Colic is defined as crying for no apparent reason that lasts for greater than 3 hours per day and occurs on 3 or more days per week in an otherwise healthy infant less than 3 months of age1,2. Fortunately, colic symptoms typically resolve spontaneously by 8-9 weeks of age. Back sleeping is the safest position for all babies, but while the baby is awake, you can try different positions to help your colicky little one settle. Here are some holding positions to try.

Holding Positions for a Colicky Baby

Try these positions to encourage a peaceful rest for all:

Snuggle Them in a Side or Stomach Hold

While helping soothe your little one, try what’s been coined the “colic hold.” Cradle your baby on their side as your arm presses gently against their belly3. Colic may be related to gastrointestinal distress, and this hold can result in a release of gas and possible relief from gas-related pain. If your baby falls asleep, move them to a crib and make sure they are put to sleep on their back3.

Try a Colic Swaddle

Swaddling has been proven to reduce crying time and increase sleeping time for colicky babies, as well as soothe discomfort for babies in general3,4,5,6,7. Swaddling may also mimic the cozy comfort of being in the womb.3 For tips on safe, effective swaddling, read our article on how to swaddle a newborn. Here are a few key points to also keep in mind6,7:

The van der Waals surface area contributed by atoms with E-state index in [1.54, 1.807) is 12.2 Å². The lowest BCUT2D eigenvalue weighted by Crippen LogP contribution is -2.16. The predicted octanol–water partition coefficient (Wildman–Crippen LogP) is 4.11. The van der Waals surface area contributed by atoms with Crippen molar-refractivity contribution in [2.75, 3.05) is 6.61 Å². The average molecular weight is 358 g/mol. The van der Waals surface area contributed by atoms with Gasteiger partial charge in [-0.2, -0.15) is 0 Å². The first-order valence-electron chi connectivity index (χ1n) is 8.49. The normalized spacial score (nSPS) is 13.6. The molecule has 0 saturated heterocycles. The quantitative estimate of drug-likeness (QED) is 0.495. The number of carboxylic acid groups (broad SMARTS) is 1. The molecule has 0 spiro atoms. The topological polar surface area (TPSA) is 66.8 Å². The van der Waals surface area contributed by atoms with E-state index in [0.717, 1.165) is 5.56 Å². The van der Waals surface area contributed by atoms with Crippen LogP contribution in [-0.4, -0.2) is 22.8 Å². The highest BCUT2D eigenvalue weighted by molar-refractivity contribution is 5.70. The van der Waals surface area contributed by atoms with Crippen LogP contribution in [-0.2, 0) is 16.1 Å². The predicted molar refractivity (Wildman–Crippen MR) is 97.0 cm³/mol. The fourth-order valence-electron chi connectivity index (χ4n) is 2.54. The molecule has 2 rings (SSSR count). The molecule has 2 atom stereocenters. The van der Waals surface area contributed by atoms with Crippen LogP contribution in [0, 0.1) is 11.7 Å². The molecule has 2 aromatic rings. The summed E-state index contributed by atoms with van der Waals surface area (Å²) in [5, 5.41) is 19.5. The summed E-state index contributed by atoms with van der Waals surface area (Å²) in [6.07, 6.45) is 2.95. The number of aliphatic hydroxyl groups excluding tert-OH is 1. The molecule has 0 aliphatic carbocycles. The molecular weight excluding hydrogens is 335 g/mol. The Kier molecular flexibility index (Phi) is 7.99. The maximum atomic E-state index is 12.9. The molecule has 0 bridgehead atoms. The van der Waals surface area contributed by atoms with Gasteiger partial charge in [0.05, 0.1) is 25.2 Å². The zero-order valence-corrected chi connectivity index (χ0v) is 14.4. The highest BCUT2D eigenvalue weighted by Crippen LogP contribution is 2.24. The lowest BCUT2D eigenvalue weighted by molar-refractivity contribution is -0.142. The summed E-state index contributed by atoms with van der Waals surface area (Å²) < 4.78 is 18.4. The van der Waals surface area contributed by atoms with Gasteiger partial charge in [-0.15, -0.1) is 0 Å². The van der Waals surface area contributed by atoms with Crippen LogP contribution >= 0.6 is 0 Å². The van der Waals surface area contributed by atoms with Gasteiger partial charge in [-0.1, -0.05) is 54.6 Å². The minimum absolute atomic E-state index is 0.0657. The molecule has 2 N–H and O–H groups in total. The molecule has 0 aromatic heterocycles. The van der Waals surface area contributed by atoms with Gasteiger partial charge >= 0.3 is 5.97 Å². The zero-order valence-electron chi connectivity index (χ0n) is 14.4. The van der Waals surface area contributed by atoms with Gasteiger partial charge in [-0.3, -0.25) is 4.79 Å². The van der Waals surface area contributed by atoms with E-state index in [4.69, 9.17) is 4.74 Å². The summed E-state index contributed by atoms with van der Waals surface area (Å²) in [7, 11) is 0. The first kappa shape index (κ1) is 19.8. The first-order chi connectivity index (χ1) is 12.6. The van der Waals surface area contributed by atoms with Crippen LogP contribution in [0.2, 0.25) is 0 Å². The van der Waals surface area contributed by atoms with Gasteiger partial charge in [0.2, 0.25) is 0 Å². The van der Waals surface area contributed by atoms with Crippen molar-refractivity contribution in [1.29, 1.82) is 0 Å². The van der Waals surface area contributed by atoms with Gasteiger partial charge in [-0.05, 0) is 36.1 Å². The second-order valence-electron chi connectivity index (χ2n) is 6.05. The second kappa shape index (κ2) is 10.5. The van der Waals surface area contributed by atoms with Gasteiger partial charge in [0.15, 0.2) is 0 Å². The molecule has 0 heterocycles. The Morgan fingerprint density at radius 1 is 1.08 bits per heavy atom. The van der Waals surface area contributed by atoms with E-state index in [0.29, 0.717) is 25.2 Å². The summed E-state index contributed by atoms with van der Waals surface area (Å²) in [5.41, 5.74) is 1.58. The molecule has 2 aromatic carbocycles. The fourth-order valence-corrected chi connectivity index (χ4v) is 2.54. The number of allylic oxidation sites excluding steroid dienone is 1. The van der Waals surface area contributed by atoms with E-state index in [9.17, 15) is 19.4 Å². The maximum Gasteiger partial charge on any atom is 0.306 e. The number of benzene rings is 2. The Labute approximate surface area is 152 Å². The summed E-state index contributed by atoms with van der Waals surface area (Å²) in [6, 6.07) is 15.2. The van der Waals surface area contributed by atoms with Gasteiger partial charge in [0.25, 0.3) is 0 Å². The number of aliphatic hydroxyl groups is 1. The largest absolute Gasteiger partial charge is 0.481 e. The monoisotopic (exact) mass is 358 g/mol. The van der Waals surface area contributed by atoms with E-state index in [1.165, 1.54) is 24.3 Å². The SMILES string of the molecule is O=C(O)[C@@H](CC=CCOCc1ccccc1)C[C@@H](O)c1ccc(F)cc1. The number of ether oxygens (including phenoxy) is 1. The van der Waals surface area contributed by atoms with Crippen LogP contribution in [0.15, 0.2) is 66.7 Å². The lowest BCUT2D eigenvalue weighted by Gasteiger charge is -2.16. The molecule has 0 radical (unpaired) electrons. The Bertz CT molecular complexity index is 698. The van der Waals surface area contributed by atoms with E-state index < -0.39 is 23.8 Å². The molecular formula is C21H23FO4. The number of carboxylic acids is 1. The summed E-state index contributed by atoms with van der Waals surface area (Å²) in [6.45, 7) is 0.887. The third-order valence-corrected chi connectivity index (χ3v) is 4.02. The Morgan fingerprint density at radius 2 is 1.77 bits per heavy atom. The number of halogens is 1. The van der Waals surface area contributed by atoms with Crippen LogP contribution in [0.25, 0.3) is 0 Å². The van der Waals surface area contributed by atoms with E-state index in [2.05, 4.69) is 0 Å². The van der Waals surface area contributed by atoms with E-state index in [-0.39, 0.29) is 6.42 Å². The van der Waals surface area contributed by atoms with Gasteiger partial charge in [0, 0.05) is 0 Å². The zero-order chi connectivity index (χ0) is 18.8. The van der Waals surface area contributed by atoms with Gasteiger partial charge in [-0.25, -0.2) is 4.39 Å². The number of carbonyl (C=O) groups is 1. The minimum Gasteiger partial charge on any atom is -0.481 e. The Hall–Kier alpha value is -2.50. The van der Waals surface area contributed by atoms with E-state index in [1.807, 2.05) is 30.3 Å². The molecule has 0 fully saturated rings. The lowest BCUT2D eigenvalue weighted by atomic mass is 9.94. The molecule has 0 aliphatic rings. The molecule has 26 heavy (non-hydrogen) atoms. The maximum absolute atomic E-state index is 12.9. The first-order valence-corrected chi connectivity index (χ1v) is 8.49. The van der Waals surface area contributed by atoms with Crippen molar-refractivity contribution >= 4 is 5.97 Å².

• Swaddle with a light blanket
  • Never wrap tightly at the hips, as it may lead to hip dysplasia
  • Stop swaddling once your baby starts rolling over (sometimes as early as two months)
  • Always place your baby flat on their back to sleep

More Ways to Soothe a Colicky Baby

Wondering how else to soothe a colicky baby? There are several techniques worth trying. Here are methods that are recommended for soothing colicky babies, as well as for babies in general1,2,3,4,5,6,7,8,9:

Strategies to Soothe Colicky Babies

Strategies that May Help Soothe Babies in General

  • Car ride
  • Walk in a stroller or front carrier
  • Physical contact
  • Changing scenery
  • Warm bath
  • Gentle swinging
  • Pacifier
  • White noise

Keep in mind that colic won’t last very long, usually no more than a few months1,2. If you have a colicky baby, know that you are doing the best you can. Take breaks from the crying baby by placing them in their crib and asking for help from friends and family. These techniques may help you and your little one find some comfort and rest. Speak to your baby’s doctor about their colic and crying as they are in the best position to guide you.

For more ways to support your family’s health and happiness, please see more of our tips and resources.